-clinic-based CHF disease management programme

-home visiting

There is no consensus definition of the fundamental terms utilized.

There is also an „upcoming“ topic called mHealth meaning mobile health through mobile phones and similar devices using software applications (apps). There is increasing interest on mhealth, especially with the hope of easy and equal acces for information, tele-diagnostic or –care aspects and data collection and use for health purpose. Some major aspects are to be worked out (like network issues, data security, information quality, legal and regulatory aspects etc.) and are aim within the EU horizon 2020.

TEC6: In what context and level of care are Telemonitoring in home care for patients with chronic cardiovascular diseases and the comparator used?

Conclusion: telemedicine/ telemonitoring interventions can be used in all different settings (outpatient, outpatient clinic, hospital based, home, mixed setting), they are mainly provided in outpatient organisations, the most important part ist the additional setting at the patients‘ home.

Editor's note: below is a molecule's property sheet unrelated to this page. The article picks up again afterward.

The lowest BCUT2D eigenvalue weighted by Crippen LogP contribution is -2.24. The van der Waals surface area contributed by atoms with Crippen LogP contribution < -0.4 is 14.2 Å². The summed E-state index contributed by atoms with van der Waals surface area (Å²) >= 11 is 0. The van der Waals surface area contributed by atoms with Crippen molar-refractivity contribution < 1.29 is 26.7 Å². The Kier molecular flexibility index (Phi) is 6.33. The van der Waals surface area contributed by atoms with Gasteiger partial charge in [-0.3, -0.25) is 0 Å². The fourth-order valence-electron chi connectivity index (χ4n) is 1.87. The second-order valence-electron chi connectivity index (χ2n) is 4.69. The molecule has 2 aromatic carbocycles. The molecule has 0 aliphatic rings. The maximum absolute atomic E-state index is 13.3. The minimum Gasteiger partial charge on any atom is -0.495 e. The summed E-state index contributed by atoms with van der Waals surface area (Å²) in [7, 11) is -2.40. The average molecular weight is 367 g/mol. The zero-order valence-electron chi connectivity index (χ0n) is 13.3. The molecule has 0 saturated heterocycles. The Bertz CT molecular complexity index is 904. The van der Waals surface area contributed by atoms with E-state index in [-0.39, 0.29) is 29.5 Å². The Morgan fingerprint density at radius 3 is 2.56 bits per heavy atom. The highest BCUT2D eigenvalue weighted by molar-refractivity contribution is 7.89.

TEC7: Are the reference values or cut-off points clearly established?

The reference values for heart failure diagnostic (- monitoring) are mainly a) mortality and b) hospitalisation (rate).

There are more clearly established results for the diagnostic accuracy within monitoring the implantable device-based indicators, alone or combined with weight and symptoms.

 

The reference values used for telemedical approaches with structured interviews are more or less standardized (like in www. klinik.uni-wuerzburg.de/medizin1/inh-heartnetcarehf { Rec #: 200}, but there is also a subjective category which cannot be clear established, like „listening into a patients‘ kind of reporting“, „detecting differences within a knwon patient“, that require a human sense approach.

The reference value of „mortality“ and „hospitalisation“ requires a competent listening/ monitoring person who decides when the emergency chain has to be initiated.

TEC8: What material investments are needed to use Telemonitoring in home care for patients with chronic cardiovascular diseases?

Despite the implantable devices, further materials are needed for telemonitoring/ telemedicine:

Patients home